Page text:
Cluster headaches are so-named because they present as repeated attacks that can last for weeks or even months. The headaches tend to appear at the same time every day until the span of time is over. As well as being excruciatingly painful, each attack can last for hours at a time.
One of the most common queries around cluster headaches is the way in which they differ from migraines. An individual with chronic migraines might think they are experiencing cluster headaches, but the symptoms of the two are unique. In addition to headaches, people with migraines tend to feel nauseous, see auras, and be sensitive to light. Cluster headaches are more likely to cause sinus issues such as runny noses or watery eyes. They can also come on suddenly, while migraines tend to develop more slowly.
Alongside the debilitating pain, several common signs and symptoms come with cluster headaches. The headache will generally affect only one side of the face, with pain targeted around that eye. The eye might also appear red or weepy, swell, or droop. Individuals might also find it impossible to sit still during a bout. Many need to rock back and forth or pace around the room. In severe cases, some people physically harm themselves and require immediate medical attention.
Although experts do not know the preliminary cause of cluster headaches, the patterns suggest they may have a lot to do with the biological clock. Drinking alcohol also appears to trigger attacks, so it is best to avoid alcohol during the period. Also, while rare in general, cluster headaches are more common in men over the age of 30 than in women.
While the cluster period will usually last for weeks at a time, the headaches themselves can last anywhere from a few minutes to hours. During the cluster period, the headaches will occur daily, at around the same time, before subsiding. After the period has ended, people often experience remission lasting months or years.
In rare cases, cluster headaches resolve on their own. However, for the most part, they are an enduring and lifelong problem. The headaches don't tend to better or worsen with age. Furthermore, many people who experience them develop a chronic condition, eventually experiencing only very short or no remission between bouts. Luckily, some drug treatments are shown to provide relief.
Cluster headaches are not fatal, but they seriously affect quality of life. While most people can combat regular headaches with over-the-counter painkillers, they tend not to help with these headaches. Many of the primary treatments for cluster headaches need a physician's prescription or administration and include oxygen therapy, nasal sprays, and injections.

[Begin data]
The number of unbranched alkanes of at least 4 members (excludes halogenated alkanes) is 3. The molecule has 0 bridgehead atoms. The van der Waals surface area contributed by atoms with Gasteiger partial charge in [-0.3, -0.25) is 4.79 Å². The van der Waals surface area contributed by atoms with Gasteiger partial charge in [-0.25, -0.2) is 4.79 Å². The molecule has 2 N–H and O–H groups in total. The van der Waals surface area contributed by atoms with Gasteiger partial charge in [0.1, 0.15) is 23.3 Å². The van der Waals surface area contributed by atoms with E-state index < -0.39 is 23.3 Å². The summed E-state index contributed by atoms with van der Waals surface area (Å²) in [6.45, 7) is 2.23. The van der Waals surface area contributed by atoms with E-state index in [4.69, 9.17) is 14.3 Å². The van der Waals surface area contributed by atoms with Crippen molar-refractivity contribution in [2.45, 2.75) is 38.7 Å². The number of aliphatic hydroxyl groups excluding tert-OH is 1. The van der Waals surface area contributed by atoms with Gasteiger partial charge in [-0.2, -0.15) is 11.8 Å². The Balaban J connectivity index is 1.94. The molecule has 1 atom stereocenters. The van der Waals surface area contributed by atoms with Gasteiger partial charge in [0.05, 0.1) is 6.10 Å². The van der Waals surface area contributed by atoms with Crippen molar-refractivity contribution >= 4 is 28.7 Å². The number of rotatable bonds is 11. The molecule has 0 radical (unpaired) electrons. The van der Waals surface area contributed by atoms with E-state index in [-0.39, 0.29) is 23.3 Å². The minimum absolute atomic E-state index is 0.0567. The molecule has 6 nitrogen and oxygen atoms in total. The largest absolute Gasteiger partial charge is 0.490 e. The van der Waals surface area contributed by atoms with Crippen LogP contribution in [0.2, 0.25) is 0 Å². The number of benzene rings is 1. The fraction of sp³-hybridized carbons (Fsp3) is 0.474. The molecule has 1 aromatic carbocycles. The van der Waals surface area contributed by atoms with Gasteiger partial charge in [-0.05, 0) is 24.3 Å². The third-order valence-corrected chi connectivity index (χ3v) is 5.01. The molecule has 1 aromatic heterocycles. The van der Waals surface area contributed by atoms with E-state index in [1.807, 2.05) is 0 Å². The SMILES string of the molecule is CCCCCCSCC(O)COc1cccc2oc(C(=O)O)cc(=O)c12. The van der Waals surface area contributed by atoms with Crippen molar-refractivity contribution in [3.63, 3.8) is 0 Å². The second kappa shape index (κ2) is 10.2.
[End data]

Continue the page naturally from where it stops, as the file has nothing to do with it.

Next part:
Anyone who is experiencing a cluster headache, or believes they are, should seek medical attention straight away. Because the condition is recurring or chronic, a doctor needs to diagnose the individual. A good doctor will listen to the symptoms and take action accordingly. Generally, the next step is a brain scan to ensure there are no irregularities. If the tests come back normal and the symptoms continue, cluster headaches are a likely diagnosis.
Although triggers do not prompt cluster headaches the way they do migraines, some actions may prevent their onset. As mentioned previously, during a cluster period, patients are advised to avoid drinking alcohol. It is best to also avoid strongly scented chemical-based products such as gas or paint. Additionally, researchers note links between cluster headaches and smoking.
Unfortunately, there is no cure for cluster headaches, simply treatments to make the condition more manageable or prevent or reduce future attacks. The headaches are also difficult for doctors to diagnose and treat, as they come on very suddenly. In rare, chronic cases, physicians might recommend surgery. Although there are surgical avenues, professionals are quick dispute their long-term benefits.
Due to the failure of basic headache treatments to address cluster headaches, it can be difficult for people with the condition to find pain relief. However, like other headaches, some home remedies could assist. Vitamins are a possibility for some -- patients who experience cluster headaches may have low magnesium levels. Therefore, taking magnesium supplements in the recommended dosage or eating magnesium-dense foods such as avocados and almonds, could help stave off an attack. Some individuals find vitamin B2 and melatonin also help. As well as these herbal remedies, getting more oxygen into your bloodstream may ease symptoms, and is easy to accomplish with deep-breathing exercises.
This site offers information designed for educational purposes only. You should not rely on any information on this site as a substitute for professional medical advice, diagnosis, treatment, or as a substitute for, professional counseling care, advice, diagnosis, or treatment. If you have any concerns or questions about your health, you should always consult with a physician or other healthcare professional.